The New York Times based its report on a memorandum written by Father Dan Griffith, then-liaison to the lawyers conducting the inquiry, and delegate for the protection of minors in the Archdiocese of St. Paul and Minneapolis. Griffith wrote that the order to call off the investigation and destroy evidence amounted to “a good old fashioned cover-up to preserve power and avoid scandal,” the New York Times said.

These allegations against the former U.S. Nuncio have now resurfaced, and are being used to discredit or call into question the credibility of his testimony implicating Pope Francis and several senior prelates in the McCarrick abuse cover-up.

But in his two-page written statement, dated August 26, 2018 and published here below, Archbishop Viganò insists these accusations are “false,” presents his account of the events associated with the allegations, and provides convincing evidence, based on official documentation (including several letters here below), to prove his innocence. 

Vigano’s statement and the supporting documents also raise questions about why the Vatican has never publicly cleared his name.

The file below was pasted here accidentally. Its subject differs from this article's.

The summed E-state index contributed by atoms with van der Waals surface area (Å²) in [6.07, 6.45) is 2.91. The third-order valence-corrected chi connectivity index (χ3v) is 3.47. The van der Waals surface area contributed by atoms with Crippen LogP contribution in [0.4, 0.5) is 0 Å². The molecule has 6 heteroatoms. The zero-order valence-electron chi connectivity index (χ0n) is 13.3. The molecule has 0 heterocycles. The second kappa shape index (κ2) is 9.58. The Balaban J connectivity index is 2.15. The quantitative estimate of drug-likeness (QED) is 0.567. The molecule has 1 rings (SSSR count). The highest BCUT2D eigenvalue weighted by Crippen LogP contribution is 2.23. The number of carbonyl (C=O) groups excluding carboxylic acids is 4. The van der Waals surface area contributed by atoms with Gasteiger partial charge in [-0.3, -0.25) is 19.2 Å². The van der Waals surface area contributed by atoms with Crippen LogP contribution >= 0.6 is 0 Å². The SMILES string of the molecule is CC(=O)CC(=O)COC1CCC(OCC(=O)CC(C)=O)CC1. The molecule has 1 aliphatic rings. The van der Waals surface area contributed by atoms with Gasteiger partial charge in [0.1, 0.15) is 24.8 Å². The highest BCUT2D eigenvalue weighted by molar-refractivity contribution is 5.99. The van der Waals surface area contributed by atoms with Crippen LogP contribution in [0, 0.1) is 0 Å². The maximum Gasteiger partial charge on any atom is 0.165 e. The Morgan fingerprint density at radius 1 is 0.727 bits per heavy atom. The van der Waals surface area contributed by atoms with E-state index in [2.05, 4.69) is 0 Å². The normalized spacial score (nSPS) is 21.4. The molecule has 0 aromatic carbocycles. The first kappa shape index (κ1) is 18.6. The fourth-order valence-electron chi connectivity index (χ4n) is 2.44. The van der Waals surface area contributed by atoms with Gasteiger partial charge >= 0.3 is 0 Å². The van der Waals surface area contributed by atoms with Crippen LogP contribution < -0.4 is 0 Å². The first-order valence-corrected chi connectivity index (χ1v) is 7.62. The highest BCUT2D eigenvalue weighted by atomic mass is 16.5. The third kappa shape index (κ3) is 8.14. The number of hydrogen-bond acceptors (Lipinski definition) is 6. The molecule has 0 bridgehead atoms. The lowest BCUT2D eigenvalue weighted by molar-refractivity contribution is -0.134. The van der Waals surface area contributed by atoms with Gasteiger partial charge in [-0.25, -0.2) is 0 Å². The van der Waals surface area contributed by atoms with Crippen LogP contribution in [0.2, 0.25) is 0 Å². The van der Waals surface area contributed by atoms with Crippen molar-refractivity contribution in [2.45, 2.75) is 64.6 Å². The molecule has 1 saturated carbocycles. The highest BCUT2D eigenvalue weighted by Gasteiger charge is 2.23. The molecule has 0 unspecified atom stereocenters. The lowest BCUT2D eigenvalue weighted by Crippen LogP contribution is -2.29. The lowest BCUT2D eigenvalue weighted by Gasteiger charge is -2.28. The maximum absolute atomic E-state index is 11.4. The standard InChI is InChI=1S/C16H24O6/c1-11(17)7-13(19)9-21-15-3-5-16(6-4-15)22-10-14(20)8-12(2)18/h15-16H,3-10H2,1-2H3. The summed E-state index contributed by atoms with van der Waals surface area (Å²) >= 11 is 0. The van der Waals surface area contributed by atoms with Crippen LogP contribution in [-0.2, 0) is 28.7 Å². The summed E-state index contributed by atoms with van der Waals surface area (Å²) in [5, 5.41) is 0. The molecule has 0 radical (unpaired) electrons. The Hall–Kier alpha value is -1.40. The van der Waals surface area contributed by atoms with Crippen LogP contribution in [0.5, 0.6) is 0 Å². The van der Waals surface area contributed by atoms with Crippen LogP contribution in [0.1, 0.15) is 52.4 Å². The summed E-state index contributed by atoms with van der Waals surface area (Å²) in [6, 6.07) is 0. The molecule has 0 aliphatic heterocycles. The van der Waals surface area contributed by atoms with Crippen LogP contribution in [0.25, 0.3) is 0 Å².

What really happened?

In his written statement, Archbishop Viganò recounts that he met with Archbishop Neinstedt and two Auxiliary Bishops — Mons. Lee A. Piché and Mons. Andrew Cozzens — on April 12, 2014, at the apostolic nunciature in Washington, D.C., to discuss the ongoing investigation into the Archbishop. Father Griffith, he notes, was not present.

At that meeting, several affidavits were presented to him, one alleging that Nienstedt had “had an affair with a Swiss Guard during his service in the Vatican some twenty years prior.”

Viganò explains that “these affidavits were collected by the firm, Greene Espel, who was retained by Father Griffith on behalf of the Archdiocese to investigate Archbishop Nienstedt.” He adds that the firm “belongs to the group ‘Lawyers for All Families,’ who fought against Archbishop Nienstedt over the approval of same-sex marriage in the State of Minnesota.”

The former U.S. Nuncio then notes: “Private investigators from the Greene Espel firm had conducted an inquiry in an unbalanced and prosecutorial style, and now wanted immediately to extend their investigation to the Pontifical Swiss Guard, without first hearing Archbishop Nienstedt.”